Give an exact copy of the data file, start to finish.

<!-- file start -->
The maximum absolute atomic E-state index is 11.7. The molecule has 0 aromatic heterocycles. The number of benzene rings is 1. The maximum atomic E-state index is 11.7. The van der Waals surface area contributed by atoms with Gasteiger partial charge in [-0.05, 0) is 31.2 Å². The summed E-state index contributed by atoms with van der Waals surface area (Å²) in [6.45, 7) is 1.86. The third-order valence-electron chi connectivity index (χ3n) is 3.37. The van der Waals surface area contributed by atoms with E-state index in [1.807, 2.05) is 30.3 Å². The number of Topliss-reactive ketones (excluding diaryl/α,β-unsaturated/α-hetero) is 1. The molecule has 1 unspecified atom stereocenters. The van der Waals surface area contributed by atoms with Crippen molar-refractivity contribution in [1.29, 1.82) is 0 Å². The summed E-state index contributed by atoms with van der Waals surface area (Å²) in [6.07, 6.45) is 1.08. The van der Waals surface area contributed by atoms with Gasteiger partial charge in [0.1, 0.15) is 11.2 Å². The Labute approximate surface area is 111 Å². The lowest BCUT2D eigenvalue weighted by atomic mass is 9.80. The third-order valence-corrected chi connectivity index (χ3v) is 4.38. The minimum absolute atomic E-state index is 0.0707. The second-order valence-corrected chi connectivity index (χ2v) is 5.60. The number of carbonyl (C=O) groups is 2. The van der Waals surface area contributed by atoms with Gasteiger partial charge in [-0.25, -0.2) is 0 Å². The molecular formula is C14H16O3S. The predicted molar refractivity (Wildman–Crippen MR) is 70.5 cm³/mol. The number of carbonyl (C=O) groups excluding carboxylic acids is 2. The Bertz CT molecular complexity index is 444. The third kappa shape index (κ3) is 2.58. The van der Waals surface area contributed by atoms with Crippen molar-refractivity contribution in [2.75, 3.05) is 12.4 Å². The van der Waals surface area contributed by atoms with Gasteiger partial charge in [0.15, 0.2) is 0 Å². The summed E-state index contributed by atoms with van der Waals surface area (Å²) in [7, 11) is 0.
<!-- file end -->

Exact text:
The maximum absolute atomic E-state index is 11.7. The molecule has 0 aromatic heterocycles. The number of benzene rings is 1. The maximum atomic E-state index is 11.7. The van der Waals surface area contributed by atoms with Gasteiger partial charge in [-0.05, 0) is 31.2 Å². The summed E-state index contributed by atoms with van der Waals surface area (Å²) in [6.45, 7) is 1.86. The third-order valence-electron chi connectivity index (χ3n) is 3.37. The van der Waals surface area contributed by atoms with E-state index in [1.807, 2.05) is 30.3 Å². The number of Topliss-reactive ketones (excluding diaryl/α,β-unsaturated/α-hetero) is 1. The molecule has 1 unspecified atom stereocenters. The van der Waals surface area contributed by atoms with Crippen molar-refractivity contribution in [1.29, 1.82) is 0 Å². The summed E-state index contributed by atoms with van der Waals surface area (Å²) in [6.07, 6.45) is 1.08. The van der Waals surface area contributed by atoms with Gasteiger partial charge in [0.1, 0.15) is 11.2 Å². The Labute approximate surface area is 111 Å². The lowest BCUT2D eigenvalue weighted by atomic mass is 9.80. The third-order valence-corrected chi connectivity index (χ3v) is 4.38. The minimum absolute atomic E-state index is 0.0707. The second-order valence-corrected chi connectivity index (χ2v) is 5.60. The number of carbonyl (C=O) groups is 2. The van der Waals surface area contributed by atoms with Gasteiger partial charge in [-0.25, -0.2) is 0 Å². The molecular formula is C14H16O3S. The predicted molar refractivity (Wildman–Crippen MR) is 70.5 cm³/mol. The number of carbonyl (C=O) groups excluding carboxylic acids is 2. The Bertz CT molecular complexity index is 444. The third kappa shape index (κ3) is 2.58. The van der Waals surface area contributed by atoms with Crippen molar-refractivity contribution in [2.75, 3.05) is 12.4 Å². The van der Waals surface area contributed by atoms with Gasteiger partial charge in [0.15, 0.2) is 0 Å². The summed E-state index contributed by atoms with van der Waals surface area (Å²) in [7, 11) is 0.